— Morals and Dogma of the Ancient and Accepted Scottish Rite of Freemasonry • Albert Pike

... advanced scientific and commercial knowledge, as applied to agricultural production and distribution.[49] This, in our belief, depends, more than upon any other agency, upon the soundness of the education which is provided to develop the capacities of those in charge of these operations. Our chief difficulty is that of co-ordinating our teaching of technical agriculture with the general educational systems of the country—a difficulty which the other educational authorities are ...
— Ireland In The New Century • Horace Plunkett

... that king Saul should ever descend so low as to deal in witches; or that Solomon, the wise, God-fearing youth, should give himself up to the sway of lustful passions and idolatries. Yet that comes to pass. Impossible, we say, that the cunning, lying Jacob should ever develop into a man of prayer; and the outcast beggar, Jephthah, ever grow into a hero-patriot and king. Yet we see it. In the Bible stories greatness always comes to those who have neither marked themselves out for it, nor ...
— Men of the Bible; Some Lesser-Known Characters • George Milligan, J. G. Greenhough, Alfred Rowland, Walter F.

... Cyrilla—without in the least intending it—roused her to a painful sense of her own limitations, she did not discourage her. Mildred also began to feel that in this new atmosphere of ideas, of work, of accomplishment, she would rapidly develop into a different sort of person. It was extremely fortunate for her, thought she, that she was living with such a person as Cyrilla Brindley. In the old atmosphere, or with any taint of it, she would have been unable to become a serious person. She ...
— The Price She Paid • David Graham Phillips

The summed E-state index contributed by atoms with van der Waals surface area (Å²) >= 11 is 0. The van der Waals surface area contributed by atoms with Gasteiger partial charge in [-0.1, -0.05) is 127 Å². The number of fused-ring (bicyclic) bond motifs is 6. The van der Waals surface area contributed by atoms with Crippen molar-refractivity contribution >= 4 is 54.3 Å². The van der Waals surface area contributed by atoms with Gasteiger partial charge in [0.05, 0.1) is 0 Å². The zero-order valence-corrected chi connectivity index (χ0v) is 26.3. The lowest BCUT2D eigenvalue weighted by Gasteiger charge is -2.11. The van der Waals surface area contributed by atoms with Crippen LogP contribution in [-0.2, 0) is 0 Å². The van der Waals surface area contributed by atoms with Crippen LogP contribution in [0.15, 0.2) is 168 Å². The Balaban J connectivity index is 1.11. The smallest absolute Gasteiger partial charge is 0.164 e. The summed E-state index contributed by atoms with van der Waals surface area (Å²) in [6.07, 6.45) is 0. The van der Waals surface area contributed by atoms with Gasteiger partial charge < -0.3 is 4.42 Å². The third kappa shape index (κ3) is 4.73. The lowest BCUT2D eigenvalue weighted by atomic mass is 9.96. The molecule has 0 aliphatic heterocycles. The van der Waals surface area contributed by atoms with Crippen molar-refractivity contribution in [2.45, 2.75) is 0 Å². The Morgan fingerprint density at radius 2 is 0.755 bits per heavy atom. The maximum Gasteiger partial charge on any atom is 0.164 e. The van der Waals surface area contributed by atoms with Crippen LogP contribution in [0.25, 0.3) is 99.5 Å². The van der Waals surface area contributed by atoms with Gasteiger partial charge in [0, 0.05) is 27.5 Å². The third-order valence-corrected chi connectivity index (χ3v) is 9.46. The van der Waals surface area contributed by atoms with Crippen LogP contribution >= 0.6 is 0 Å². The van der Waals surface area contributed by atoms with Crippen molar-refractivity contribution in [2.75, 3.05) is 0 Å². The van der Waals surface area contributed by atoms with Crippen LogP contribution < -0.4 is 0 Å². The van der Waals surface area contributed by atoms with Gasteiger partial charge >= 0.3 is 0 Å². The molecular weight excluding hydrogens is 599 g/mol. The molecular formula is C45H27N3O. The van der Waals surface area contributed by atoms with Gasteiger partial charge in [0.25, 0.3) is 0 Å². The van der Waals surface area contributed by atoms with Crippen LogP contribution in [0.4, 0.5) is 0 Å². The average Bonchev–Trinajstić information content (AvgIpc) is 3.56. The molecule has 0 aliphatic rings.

... frequently regard and discuss speech as a perfectly natural attribute of all human beings. In some sense it is. Yet an American child left to the care of deaf-mutes, never hearing the speech of his own kind, would not develop into a speaker of the native language of his parents. He doubtless would be able to imitate every natural sound he might hear. He could reproduce the cry or utterance of every animal or bird he had ever heard. But he would no more speak English naturally ...
— Public Speaking • Clarence Stratton

... performed their share of productive labour will meet together, either for the purpose of consumption, or to produce objects of art or luxury, or to advance science in a new direction. This is the tendency of the nineteenth century, and we follow it; we only ask to develop it freely, without any governmental interference. Individual liberty! "Take pebbles," said Fourrier, "put them into a box and shake them, and they will arrange themselves in a mosaic that you could never get by entrusting to anyone the ...
— The Place of Anarchism in Socialistic Evolution - An Address Delivered in Paris • Pierre Kropotkin

... this gentleman, a lawyer, added considerably to the prestige of the name by the prominent position he took in every work leading to the advancement of his townsmen, social, moral, and political. Connected with almost every institution in the borough, many of which he aided to establish or develop. Mr. Ryland's name is placed foremost among the founders of the Birmingham and Midland Institute, the Art Gallery, the public Libraries, the Hospitals for Women and Children, the Sanatorium, &c., while he was ...
— Showell's Dictionary of Birmingham - A History And Guide Arranged Alphabetically • Thomas T. Harman and Walter Showell

... girl's piety was real; she belonged to the flock of the truly faithful, and to her, Catholicism, tempered by that mysticism which attracts young souls, was an inward poem, a life within her life. From this point young girls are apt to develop into either extremely high-minded women or saints. But, during this beautiful period of their youth they have in their heart, in their ideas, a sort of absolutism: before their eyes is the image of perfection, and all must be celestial, angelic, or divine ...
— The Lesser Bourgeoisie • Honore de Balzac

... "association of the egotists.'' The final conclusion of that sort of Individual Anarchism has been indicated by Prof. Basch. It maintains that the aim of all superior civilization is, not to permit all members of the community to develop in a normal way, but to permit certain better endowed individuals "fully to develop,'' even at the cost of the happiness and the very existence of the mass of mankind. It is thus a return towards the most common ...
— Project Gutenberg Encyclopedia